The imbalance in the provision of goods and suitable conditions for the fulfilment of basic life aspirations on a global scale is also a reason for migration. The growing ease in population movement caused by a greater availability of means of transport and communication and the decreasing costs of using them (e.g., low-cost airlines) is conducive to the movement of people. As a result, people’s mobility is increasing and the visions and ideas for a better life abroad shaped by the means of mass communication are at the root of many decisions to move across borders. Conflicts are also factors that contribute to “forcing” migrants out – no opportunities for a prompt stabilisation of a war-ridden country combined with the absence of basic elements of social security become additional factors that determine their readiness to search for a safe haven outside their home country. As a result, at the borders separating countries or groups of countries with diverse living standards, there is migration “pressure” – people from the poorer countries of the global South, determined to seek a better future, migrate to more developed countries. The Mediterranean Sea separating Europe from Africa and Asia has become far too insufficient a barrier to stop the movement of migrants from the south to the north. Apart from the sea routes, there are also channels for the movement of people through Turkey and the Balkans from dysfunctional countries in the Middle East. The intensity of that process in 2015 contributed to disturbances in the functioning of European Union institutions, created tensions in relations between individual states in terms of their attitude to that process, and also started revaluation processes in the social perception of the migration phenomenon which strengthened tensions within the political systems of individual states. The issue of the attitude to migration, to some extent, also determines the relations between the United States and Latin-American countries, as well as relations between the states of the latter region (e.g. between Mexico and Honduras or Mexico and Guatemala). Similarly, tensions over attitudes towards migration and migrants emerge in mutual relations between the states of the global South (e.g. in Nigeria’s relations with its neighbouring countries during the past energy boom, or in South Africa’s relations with its neighbours nowadays). Naturally, when highlighting migration in the context of security, one should remember that the tensions generated are only one side of the coin and there are a number of positive effects of population movements for the host countries, especially in an economic context.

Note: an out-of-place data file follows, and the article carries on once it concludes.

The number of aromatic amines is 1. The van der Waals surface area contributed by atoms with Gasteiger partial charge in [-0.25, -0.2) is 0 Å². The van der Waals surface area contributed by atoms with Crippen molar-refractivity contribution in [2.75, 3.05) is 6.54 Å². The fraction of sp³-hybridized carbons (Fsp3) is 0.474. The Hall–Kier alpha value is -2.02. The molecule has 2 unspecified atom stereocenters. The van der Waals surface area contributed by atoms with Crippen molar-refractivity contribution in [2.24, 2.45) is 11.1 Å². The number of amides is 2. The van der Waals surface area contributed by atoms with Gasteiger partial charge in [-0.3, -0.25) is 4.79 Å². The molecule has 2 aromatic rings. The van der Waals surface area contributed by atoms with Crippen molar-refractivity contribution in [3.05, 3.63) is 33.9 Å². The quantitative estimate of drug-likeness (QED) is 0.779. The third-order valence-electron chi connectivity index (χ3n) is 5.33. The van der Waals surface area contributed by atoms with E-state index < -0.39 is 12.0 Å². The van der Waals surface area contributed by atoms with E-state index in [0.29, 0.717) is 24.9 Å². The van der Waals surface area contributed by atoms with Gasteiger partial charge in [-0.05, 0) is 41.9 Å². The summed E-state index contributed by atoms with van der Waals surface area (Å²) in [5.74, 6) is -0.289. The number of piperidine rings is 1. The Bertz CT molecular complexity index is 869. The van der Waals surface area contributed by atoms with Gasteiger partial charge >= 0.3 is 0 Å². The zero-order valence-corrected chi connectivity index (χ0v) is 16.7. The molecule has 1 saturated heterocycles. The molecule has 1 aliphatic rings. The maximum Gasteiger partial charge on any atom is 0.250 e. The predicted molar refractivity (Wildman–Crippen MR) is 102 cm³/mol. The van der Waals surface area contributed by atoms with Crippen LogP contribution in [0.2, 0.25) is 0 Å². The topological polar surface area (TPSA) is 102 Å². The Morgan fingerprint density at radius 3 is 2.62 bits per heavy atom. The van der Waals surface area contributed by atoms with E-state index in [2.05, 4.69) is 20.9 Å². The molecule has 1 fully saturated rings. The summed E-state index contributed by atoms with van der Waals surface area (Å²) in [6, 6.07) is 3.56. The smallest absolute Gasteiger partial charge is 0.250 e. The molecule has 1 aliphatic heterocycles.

Negative consequences related to the foregoing may also emerge in the context of social determinants of the functioning of a given state or society, e.g. different conditions in various parts of a given country due to economic factors or ethnic or religious diversities may generate processes of homogenising the population in terms of a given factor in a particular region which often entails additional social costs. The refugee phenomenon may entail similar consequences which are often generated by political reasons, both internal (IDPs – Internally Displaced People) and international (refugees). In the context of refugees but also of human rights violations, organised crime, and the effectiveness and efficiency of state authorities’ activities (state dysfunction), we can also talk about the individual (personal) dimension of the security of individual citizens in the context of their political, economic, and social rights.